Lesbians often warn against starting a relationship with bisexuals. However, I for one would like to debate this ever-popular wisdom. This misbelief is so widespread, even my bisexual ex-girlfriend thought I agree with it. I am still questioning if she ever accepted the fact that I don’t.
Why are lesbians so afraid of bisexual women?
I think this fear stems from two different reasons. First, if somebody is interested in one gender it’s easy to find it weird when someone else would choose not to limit themselves this way. When you had a hard childhood full of unanswered questions, fought your battles and admitted that you are attracted to the same sex, it can be discouraging if the other party is not sharing these struggles and is open to both options. Some could feel that bisexuals cannot understand how hard it was for them to finally come out and would belittle their problems by saying things like “what’s the big deal”, and “what’s the matter with being interested in both men and women”. Keep in mind these are not actual facts! These are just projections of fear coming from the struggles of getting to know yourself.
The other big reason why lesbians might be afraid of bisexual women is that many lesbians have experience in having relationships with heterosexual women who just want to experiment with their sexuality, while not giving up their heterosexual lifestyles. After these experiences it is kind of understandable that lesbians, sitting across the table of an attractive woman who just told them she is bisexual think the best thing to do is to run as far as they can. This is such a stereotypical story, even those lesbians who haven’t had hands-on experience yet would shiver with fear just thinking about it.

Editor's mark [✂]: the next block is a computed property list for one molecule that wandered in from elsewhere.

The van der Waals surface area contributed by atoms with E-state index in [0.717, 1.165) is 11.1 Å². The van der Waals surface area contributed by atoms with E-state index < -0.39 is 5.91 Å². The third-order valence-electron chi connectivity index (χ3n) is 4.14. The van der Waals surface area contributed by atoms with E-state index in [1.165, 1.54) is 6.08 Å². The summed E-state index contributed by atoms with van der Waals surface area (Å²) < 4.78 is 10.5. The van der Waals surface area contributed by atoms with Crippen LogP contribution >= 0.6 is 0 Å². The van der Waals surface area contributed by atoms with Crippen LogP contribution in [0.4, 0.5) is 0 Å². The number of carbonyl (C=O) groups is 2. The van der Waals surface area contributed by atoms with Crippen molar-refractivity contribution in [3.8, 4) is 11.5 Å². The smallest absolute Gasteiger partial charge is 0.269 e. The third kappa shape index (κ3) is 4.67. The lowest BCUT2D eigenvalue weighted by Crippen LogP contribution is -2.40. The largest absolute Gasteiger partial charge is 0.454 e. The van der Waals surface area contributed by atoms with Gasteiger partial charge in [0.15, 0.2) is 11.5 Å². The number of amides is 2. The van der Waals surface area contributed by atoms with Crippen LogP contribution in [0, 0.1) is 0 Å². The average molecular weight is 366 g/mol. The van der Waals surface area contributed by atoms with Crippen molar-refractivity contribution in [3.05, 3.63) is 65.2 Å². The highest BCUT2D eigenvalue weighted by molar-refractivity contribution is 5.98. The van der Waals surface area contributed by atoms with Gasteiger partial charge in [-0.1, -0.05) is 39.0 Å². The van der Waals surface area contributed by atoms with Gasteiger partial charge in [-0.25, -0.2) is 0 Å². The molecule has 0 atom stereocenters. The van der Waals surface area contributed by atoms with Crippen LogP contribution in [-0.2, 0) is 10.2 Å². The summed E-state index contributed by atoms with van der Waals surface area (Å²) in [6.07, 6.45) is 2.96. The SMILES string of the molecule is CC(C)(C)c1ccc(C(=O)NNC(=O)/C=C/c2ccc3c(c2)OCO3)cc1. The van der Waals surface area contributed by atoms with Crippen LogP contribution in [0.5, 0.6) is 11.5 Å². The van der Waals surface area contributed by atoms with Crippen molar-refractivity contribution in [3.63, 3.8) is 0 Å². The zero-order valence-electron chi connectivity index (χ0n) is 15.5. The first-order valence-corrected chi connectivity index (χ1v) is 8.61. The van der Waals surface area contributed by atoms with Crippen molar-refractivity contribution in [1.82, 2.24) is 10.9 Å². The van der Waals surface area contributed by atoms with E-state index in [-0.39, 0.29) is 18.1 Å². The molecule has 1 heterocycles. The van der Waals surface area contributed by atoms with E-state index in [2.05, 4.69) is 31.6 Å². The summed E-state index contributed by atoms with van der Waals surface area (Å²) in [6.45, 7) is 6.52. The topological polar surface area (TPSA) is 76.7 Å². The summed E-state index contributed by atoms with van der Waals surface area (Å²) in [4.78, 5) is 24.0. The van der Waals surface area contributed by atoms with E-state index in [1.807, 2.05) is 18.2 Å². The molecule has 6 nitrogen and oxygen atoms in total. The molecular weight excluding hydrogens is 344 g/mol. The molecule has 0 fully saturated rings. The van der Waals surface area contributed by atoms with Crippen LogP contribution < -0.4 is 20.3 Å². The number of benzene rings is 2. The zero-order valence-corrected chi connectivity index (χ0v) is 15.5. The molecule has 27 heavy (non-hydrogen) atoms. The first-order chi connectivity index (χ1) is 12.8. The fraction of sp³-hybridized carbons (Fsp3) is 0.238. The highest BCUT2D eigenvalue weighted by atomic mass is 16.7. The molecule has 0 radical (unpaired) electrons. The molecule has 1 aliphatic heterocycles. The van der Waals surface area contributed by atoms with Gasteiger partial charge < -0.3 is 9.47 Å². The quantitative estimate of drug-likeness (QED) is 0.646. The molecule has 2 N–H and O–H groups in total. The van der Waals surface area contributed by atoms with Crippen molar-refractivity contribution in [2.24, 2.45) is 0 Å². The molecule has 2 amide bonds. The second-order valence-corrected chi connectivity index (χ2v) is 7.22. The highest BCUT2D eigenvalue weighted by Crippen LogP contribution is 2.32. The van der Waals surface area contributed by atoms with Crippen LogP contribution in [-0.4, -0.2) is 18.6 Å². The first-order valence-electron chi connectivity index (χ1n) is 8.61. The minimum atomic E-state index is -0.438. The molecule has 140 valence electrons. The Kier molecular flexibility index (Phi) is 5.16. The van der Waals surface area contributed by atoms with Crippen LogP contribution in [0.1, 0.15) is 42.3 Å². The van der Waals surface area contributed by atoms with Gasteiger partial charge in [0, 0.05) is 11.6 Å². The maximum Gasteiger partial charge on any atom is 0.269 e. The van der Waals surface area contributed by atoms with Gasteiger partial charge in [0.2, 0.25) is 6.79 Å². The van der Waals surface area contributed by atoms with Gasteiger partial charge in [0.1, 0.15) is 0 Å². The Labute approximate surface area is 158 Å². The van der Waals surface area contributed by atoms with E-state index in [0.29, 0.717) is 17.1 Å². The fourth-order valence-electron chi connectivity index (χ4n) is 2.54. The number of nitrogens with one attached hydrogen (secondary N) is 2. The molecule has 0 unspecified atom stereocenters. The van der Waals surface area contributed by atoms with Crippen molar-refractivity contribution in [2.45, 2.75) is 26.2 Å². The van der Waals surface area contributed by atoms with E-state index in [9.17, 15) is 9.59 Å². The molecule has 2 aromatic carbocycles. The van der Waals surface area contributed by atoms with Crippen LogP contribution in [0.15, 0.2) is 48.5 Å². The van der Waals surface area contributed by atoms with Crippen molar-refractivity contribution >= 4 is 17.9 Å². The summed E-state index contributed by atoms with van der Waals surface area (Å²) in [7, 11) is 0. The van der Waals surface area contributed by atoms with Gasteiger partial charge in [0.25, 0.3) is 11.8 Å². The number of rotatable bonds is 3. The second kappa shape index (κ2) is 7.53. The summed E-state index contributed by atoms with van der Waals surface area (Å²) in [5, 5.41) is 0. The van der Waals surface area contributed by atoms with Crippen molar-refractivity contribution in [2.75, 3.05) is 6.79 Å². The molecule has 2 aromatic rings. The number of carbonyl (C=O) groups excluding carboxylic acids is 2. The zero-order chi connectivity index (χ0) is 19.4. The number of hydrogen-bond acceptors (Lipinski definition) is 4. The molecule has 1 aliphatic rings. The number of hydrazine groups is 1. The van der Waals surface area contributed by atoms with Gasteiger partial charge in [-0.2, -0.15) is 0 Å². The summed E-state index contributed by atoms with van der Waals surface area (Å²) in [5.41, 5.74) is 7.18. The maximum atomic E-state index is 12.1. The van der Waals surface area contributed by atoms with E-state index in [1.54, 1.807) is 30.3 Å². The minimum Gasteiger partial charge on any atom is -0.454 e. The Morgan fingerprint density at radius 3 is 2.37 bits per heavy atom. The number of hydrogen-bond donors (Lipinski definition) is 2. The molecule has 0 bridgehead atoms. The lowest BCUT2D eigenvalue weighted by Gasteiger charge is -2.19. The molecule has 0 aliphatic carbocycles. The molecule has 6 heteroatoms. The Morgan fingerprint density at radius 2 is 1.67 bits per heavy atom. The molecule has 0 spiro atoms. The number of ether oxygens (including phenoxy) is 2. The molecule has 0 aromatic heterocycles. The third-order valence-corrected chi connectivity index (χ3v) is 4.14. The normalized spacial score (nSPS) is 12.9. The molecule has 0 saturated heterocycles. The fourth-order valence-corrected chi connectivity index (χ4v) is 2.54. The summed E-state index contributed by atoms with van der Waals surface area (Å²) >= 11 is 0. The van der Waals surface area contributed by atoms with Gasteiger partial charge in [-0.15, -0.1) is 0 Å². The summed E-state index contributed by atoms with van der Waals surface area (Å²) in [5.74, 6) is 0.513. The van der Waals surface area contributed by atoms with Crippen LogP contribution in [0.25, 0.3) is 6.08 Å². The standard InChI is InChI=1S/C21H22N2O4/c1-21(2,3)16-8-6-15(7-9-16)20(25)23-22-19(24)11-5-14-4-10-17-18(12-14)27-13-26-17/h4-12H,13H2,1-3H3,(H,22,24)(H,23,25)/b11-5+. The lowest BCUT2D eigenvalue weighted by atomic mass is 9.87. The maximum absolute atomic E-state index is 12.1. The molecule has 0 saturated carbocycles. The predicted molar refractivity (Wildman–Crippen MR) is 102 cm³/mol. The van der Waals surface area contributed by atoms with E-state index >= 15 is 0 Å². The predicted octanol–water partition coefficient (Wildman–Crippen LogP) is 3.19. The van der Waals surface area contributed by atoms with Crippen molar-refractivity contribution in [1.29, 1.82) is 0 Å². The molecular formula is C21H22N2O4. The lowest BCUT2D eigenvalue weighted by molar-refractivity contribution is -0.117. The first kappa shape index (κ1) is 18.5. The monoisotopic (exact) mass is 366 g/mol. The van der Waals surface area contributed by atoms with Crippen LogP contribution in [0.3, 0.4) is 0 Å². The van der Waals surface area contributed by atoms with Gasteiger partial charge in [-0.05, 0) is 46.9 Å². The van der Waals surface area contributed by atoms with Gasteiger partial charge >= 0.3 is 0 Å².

Why should we still leave these thoughts behind?
I present you three reasons. First: fairness. It’s not fair if we judge a person according to their sexual identity. We should consider everyone as an individual regardless their sexual preferences: whether they are bisexuals, lesbians, or anything else, even when they don’t even know yet. (Needless to say this includes trans and all spectrum of other identities.) I would expect this from everyone, and they can expect me to offer the same understanding in return. At the same time, I would not like to be regarded as someone who looks at bisexuals in a different way, just because they are bisexuals. I am interested solely in the person.
The second reason: love should always win. Whether a lesbian or bisexual loves me, and then this feeling fades or I get cheated on or she moves on to another relationship, I have no interest in the fact that the new person is a girl or a guy. It’s doesn’t hurt more and it doesn’t hurt less if it’s a man. This does not say anything about me. My heart gets broken and nothing can change that.
The third reason is the most interesting, let’s take some time to think about it. Those who say they are bisexuals or even worse are “interested in girls as well”, can make me feel like they are not being serious in their advances, just use me as an experiment. This might be true, just think about how we discovered our own identities by experimenting.
So, on the one hand, experimenting is a real risk, but at the same time it’s part of the LGBT+ identity.
The only thing that could solve this problem is honesty. Honesty coming from both parties: being honest about what the relationship means to them. Sexual experiment? Getting over an ex? Or is it more than that?
This is a two-people game: you can’t just give your honesty, you need to expect it from the other person as well. The only way to achieve that is if you are not afraid of bisexuality, if you accept the other party the way they are, if you don’t discriminate. Unless you are able to do this, you cannot expect the attractive bisexual woman sitting in front of you not to back out even before anything could happen. You need two people to find freedom together.
Translated by Dóra Bajnóczi